Posted by: kurtsh | June 12, 2012

INFO: Rewinding the clock – Running an “Apple II Emulator” on Windows 7

[Normally, I write about this sort of thing on my other blog.  But this was sort of company-related so I thought… meh.  It’s my blog, and I’ll do with it as a I please.]

The other day, I saw something at E3 (the Video Game History Museum) that made me think about what computing was like when I was kid.  When I was growing up, I didn’t have much money.  Other kids I knew had computers that their fathers owned & meanwhile, I didn’t even have a handheld Mattel Football game.  So I’d go over to their houses and use theirs for hours.  And of course the computer everyone had was the Apple II.  Some had the II+ & later the IIe, but it was always the Apple.  (I lived in Apple’s backyard so it’s not that surprising)

I’d carry my one 5 1/4” Verbatim DS/DD floppy disk. (Hey, they were expensive for a 10 year old)  I punched a notch on the other side to use the flip side of the disk and stored everything I’d ever gotten on it.  SirTech’s Wizardry, Electronic Art’s Archon, Accolade’s Hardball, and who could forget Broderbund’s Lode Runner?  My favorite game however was, and remains, “Olympic Decathlon”, because of all the good memories my friends and I had playing it “multiplayer”.

So I looked into my stash of software on my PC (which I’ve kept for years on my hard drive in a single directory), and I dug up Tom Charlesworth’s “AppleWin”, the renown Apple II emulator for Windows.  It’s in its 1.20 revision today and still working like a champ.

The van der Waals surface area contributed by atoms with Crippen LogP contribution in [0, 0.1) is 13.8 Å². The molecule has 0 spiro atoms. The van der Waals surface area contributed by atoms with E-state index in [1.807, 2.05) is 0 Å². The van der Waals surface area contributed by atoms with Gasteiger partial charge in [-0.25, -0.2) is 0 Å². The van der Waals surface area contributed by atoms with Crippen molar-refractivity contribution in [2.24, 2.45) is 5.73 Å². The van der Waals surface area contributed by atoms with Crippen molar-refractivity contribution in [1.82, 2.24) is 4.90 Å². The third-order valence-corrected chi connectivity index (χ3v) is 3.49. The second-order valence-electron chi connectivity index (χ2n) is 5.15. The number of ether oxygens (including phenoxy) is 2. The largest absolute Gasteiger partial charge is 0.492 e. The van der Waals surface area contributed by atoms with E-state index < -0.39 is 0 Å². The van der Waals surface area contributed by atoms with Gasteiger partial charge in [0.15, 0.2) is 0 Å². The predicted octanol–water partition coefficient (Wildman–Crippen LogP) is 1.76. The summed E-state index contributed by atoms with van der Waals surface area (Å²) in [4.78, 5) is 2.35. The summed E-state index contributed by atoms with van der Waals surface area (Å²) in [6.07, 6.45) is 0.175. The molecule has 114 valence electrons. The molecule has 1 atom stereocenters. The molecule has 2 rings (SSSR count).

I ran the ol’ AppleVision demo on the DOS 3.3 disk and had a thrill looking at something I hadn’t seen since the 6th grade.

What does this have to do with Microsoft, you ask?  Well, I don’t know if you remember but Olympic Decathlon was a Microsoft product.  Here’s a snap shot of the boot up screen for “Microsoft Consumer Product’s Olympic Decathlon”:


There it is:  Our old logo.  I played the game on my Windows 7 x64 machine after having not touched Olympic Decathlon for more than probably 30 years.  And it plays like a champ in the AppleWin emulator.  I highly recommend it!

Here are some snapshots of the game as I played it.  And yes, hitting 1, 2, 1, 2, 1, 2… makes the dude go every bit as fast as it did when you used to hammer on the keyboard with your siblings.


Here are some repositories & archives for old Apple II software kept for historical purposes (and let geeks like us swoon in reflection), including Apple DOS and ProDOS and all kinds of fun games & tools like Night Mission Pinball, Bank Street Writer, Visicalc, and Locksmith 5.0.


Back around 1984, I longed for something called the Quadram Quadlink, which was essentially an Apple II+ on a 16-bit ISA slot card for an IBM PC.  You’d hit a ctrl-key and it’d literally BOOT an Apple computer on your IBM.  It had the ROMs and all. 

The problem was the expansion card was $680 and I couldn’t afford it because it’s primary target was business looking to move from the Apple II to the IBM PC.  That’s why these emulators tickle me so.  I finally sort of got my Quadlink… but in a software format with AppleWin.  The only thing missing is the tell tale sound of that Apple disk drive booting…



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